I am not patient. When I want something to happen, whether it is something I want to learn, or something I want to change in society, I want it instantly.
To my credit, I do everything in my power to affect the changes I want to see. If I want to learn a programming language, then I am watching tutorials on that language, doing exercises, reading books, from waking to sleep. If I want to organize something in the community, I am constantly meeting people, finding common ground, and devoting the hours necessary to bring it about. If I am writing, I wrestle with words and symbols all week until finally I’m able to drag some essay or poem or song from nothing to something.
Yet some things cannot be reached by merely charging until you are at the summit. Some endeavors proceed slowly, glacially sliding toward progress over the days, weeks, years, decades, centuries. Lining up the right time, the right place, the right people, sometimes cannot be rushed.
This sort of slow progress, while absolutely necessary, I have the hardest time with. However I am coming around to appreciating the increments. Two quotes have furthered this appreciation for me lately.
The first is from Linus Torvalds, creator of the GNU/Linux kernel:
“Nobody should start to undertake a large project. You start with a small trivial project, and you should never expect it to get large. If you do, you’ll just overdesign and generally think it is more important than it likely is at that stage.
Or worse, you might be scared away by the sheer size of the work you envision. So start small, and think about the details. Don’t think about some big picture and fancy design. If it doesn’t solve some fairly immediate need, it’s almost certainly over-designed.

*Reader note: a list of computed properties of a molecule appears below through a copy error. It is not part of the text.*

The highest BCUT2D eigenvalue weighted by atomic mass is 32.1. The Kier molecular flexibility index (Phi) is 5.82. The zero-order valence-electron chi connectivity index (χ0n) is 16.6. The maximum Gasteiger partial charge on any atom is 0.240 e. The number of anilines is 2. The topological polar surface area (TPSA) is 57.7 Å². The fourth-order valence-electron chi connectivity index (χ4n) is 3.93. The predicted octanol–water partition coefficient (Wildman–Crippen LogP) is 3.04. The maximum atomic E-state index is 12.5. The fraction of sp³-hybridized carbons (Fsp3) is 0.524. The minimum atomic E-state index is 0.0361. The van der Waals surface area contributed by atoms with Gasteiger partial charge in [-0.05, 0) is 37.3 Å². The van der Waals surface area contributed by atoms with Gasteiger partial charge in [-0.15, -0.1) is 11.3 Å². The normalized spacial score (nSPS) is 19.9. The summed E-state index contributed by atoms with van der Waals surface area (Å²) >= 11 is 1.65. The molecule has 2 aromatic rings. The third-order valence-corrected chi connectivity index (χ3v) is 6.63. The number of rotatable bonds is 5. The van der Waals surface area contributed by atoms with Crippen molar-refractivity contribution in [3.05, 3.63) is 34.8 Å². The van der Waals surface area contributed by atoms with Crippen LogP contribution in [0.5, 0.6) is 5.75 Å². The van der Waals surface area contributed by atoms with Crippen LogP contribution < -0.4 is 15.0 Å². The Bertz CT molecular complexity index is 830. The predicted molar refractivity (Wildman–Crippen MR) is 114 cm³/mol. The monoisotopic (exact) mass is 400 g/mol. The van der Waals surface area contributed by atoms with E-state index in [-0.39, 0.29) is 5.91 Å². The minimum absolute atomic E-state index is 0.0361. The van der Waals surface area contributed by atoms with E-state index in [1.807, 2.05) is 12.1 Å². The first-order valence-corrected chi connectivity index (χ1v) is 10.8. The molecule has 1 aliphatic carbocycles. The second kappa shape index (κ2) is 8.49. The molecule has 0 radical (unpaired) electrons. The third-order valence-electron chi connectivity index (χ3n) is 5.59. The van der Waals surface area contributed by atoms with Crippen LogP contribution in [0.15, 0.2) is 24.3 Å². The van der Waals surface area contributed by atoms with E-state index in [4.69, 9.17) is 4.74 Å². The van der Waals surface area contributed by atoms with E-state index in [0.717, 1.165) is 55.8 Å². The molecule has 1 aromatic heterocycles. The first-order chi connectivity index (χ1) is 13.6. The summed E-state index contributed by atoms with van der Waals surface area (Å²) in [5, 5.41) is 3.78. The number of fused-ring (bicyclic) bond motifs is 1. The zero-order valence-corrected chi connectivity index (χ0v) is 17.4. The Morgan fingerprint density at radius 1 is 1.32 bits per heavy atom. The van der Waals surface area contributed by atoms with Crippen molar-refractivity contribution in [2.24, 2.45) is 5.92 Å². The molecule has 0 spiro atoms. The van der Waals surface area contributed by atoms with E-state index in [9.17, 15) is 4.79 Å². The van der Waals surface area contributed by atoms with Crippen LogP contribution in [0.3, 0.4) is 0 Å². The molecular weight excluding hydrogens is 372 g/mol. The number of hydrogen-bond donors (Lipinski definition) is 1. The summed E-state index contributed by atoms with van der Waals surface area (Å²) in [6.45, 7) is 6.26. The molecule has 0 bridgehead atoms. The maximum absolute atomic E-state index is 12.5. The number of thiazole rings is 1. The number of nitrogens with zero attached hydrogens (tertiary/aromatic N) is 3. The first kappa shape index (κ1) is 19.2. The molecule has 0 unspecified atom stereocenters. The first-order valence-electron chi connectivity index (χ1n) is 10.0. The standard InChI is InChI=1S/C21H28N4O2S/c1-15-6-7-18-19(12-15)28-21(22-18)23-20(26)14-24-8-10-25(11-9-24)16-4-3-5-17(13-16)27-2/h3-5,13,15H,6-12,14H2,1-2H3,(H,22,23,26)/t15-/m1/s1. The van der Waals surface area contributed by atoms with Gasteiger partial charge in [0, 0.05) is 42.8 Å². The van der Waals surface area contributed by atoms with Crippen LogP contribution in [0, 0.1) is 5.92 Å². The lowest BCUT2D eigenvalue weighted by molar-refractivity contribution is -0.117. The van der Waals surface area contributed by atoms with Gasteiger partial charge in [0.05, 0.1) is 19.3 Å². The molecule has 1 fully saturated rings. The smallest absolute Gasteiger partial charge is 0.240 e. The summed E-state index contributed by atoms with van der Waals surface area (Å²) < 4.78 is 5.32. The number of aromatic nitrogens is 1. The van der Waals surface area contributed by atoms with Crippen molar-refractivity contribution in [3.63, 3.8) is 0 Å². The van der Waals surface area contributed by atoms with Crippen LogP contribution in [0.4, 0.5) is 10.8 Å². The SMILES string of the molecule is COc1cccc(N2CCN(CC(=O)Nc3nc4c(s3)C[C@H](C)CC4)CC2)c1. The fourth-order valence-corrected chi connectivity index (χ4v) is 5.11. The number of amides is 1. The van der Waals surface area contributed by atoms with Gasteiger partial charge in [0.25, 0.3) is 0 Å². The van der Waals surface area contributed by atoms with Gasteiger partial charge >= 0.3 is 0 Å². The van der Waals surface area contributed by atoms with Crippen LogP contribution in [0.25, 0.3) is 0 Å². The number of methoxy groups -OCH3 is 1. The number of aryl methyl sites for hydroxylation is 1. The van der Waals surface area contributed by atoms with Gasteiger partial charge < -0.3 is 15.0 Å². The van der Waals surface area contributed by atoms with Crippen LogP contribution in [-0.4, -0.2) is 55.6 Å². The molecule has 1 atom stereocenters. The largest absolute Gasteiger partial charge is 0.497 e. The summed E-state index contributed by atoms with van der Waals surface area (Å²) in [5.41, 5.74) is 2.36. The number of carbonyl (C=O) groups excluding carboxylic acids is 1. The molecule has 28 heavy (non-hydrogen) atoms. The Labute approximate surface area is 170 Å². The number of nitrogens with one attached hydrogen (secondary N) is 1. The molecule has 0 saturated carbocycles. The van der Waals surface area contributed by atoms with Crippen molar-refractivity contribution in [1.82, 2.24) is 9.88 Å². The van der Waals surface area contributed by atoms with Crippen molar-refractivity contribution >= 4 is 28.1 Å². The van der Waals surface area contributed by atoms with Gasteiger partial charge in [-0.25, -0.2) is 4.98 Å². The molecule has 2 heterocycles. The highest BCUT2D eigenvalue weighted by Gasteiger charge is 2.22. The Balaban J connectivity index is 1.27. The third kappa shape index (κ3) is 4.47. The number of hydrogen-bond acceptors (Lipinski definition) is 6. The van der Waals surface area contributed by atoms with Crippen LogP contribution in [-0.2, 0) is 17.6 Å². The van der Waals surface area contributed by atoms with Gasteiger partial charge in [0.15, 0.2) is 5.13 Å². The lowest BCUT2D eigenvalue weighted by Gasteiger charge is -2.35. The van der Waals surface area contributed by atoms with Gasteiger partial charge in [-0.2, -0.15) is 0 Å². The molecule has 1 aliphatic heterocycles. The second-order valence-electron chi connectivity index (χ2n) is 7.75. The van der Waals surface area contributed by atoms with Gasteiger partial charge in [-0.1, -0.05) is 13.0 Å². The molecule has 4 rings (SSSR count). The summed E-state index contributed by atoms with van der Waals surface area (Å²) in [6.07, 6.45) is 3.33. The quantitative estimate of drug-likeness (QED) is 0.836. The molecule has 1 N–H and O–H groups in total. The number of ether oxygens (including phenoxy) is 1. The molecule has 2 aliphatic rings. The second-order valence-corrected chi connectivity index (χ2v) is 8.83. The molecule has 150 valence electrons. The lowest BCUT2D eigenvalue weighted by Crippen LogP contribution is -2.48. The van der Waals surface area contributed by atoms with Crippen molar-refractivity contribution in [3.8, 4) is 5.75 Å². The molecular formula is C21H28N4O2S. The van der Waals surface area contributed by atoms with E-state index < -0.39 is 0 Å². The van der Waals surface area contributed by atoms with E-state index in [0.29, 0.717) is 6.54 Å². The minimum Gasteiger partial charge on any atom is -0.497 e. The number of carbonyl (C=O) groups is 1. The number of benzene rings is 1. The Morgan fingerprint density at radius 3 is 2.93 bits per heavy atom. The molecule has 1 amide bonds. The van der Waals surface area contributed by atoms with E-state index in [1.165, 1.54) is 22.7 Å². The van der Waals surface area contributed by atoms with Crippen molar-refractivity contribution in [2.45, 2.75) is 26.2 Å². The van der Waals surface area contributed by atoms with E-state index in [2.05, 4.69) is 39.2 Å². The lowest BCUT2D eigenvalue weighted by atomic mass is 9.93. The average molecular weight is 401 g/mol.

And don’t expect people to jump in and help you. That’s not how these things work. You need to get something half-way useful first, and then others will say “hey, that almost works for me”, and they’ll get involved in the project.” (Linus Torvalds)
Torvalds is talking about programming, but I think the principle can be extrapolated to almost anything. Start small, start on something concrete, don’t build a big intimidating sky castle before you have a realistic foundation. Everything comes gradually, and trying to see the big picture before even taking a step is often counter-productive.
The next quote is from the environmental author Derrick Jensen:
“I’ve written more than 20 books. But the truth is that I haven’t written more than 20 books. Instead I’ve written a page or two every day, and it has added up to more than 20 books. My mom always tells me something her grandmother always said to her: Yard by yard life is hard; inch by inch life’s a cinch.
It’s extraordinary how much work you can get done if you just keep at it, and you actually do the work.” (Derrick Jensen)
When I meet people who have accomplished extraordinary things, whether it is writing a book, composing an album, building an amazing program, pushing some inspiring changes in political arenas, what often strikes me is how ordinary these people are. They are often not more remarkable then many people I have met who have not done these things.
What seems to separate the ones who accomplish these amazing things is they slowly keep going toward whatever they are trying to do. A page or two a day adds up over the years into twenty books. A chord here and there turns into five albums. Changing a mind or two adds up to systemic change for the good in a community.
I think a lot of us could accomplish similar things with whatever our visions and talents may be if we learned to appreciate incremental progress.